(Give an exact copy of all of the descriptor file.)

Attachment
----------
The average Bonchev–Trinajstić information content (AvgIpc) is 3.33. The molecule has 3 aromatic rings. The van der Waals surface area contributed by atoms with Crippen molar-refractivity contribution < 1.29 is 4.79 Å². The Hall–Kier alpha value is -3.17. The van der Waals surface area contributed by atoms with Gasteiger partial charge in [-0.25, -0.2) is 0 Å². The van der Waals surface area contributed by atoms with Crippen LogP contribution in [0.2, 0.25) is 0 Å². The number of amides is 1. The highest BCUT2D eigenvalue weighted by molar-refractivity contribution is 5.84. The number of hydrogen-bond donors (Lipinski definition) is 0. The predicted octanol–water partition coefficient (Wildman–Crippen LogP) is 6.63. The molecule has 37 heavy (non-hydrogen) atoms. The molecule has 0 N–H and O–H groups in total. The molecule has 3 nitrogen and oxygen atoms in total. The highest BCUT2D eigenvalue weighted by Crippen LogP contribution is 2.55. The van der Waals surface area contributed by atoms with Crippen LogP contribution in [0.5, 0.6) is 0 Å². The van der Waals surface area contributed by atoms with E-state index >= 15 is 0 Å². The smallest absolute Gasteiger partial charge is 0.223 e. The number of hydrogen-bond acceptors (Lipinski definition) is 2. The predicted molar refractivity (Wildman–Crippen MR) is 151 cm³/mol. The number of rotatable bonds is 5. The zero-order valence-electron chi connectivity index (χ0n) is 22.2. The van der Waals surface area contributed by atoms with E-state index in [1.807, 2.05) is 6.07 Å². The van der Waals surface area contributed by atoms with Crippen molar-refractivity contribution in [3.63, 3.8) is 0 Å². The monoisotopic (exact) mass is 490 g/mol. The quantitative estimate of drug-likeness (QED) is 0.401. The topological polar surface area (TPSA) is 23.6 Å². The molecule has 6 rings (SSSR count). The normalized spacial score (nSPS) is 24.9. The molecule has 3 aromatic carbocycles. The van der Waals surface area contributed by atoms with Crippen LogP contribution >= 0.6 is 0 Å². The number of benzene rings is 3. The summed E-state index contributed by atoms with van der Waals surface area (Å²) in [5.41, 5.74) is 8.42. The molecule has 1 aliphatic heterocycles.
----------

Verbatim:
The average Bonchev–Trinajstić information content (AvgIpc) is 3.33. The molecule has 3 aromatic rings. The van der Waals surface area contributed by atoms with Crippen molar-refractivity contribution < 1.29 is 4.79 Å². The Hall–Kier alpha value is -3.17. The van der Waals surface area contributed by atoms with Gasteiger partial charge in [-0.25, -0.2) is 0 Å². The van der Waals surface area contributed by atoms with Crippen LogP contribution in [0.2, 0.25) is 0 Å². The number of amides is 1. The highest BCUT2D eigenvalue weighted by molar-refractivity contribution is 5.84. The number of hydrogen-bond donors (Lipinski definition) is 0. The predicted octanol–water partition coefficient (Wildman–Crippen LogP) is 6.63. The molecule has 37 heavy (non-hydrogen) atoms. The molecule has 0 N–H and O–H groups in total. The molecule has 3 nitrogen and oxygen atoms in total. The highest BCUT2D eigenvalue weighted by Crippen LogP contribution is 2.55. The van der Waals surface area contributed by atoms with Crippen LogP contribution in [0.5, 0.6) is 0 Å². The van der Waals surface area contributed by atoms with E-state index >= 15 is 0 Å². The smallest absolute Gasteiger partial charge is 0.223 e. The number of hydrogen-bond acceptors (Lipinski definition) is 2. The predicted molar refractivity (Wildman–Crippen MR) is 151 cm³/mol. The number of rotatable bonds is 5. The zero-order valence-electron chi connectivity index (χ0n) is 22.2. The van der Waals surface area contributed by atoms with E-state index in [1.807, 2.05) is 6.07 Å². The van der Waals surface area contributed by atoms with Crippen molar-refractivity contribution in [3.63, 3.8) is 0 Å². The monoisotopic (exact) mass is 490 g/mol. The quantitative estimate of drug-likeness (QED) is 0.401. The topological polar surface area (TPSA) is 23.6 Å². The molecule has 6 rings (SSSR count). The normalized spacial score (nSPS) is 24.9. The molecule has 3 aromatic carbocycles. The van der Waals surface area contributed by atoms with Crippen LogP contribution >= 0.6 is 0 Å². The number of benzene rings is 3. The summed E-state index contributed by atoms with van der Waals surface area (Å²) in [5.41, 5.74) is 8.42. The molecule has 1 aliphatic heterocycles.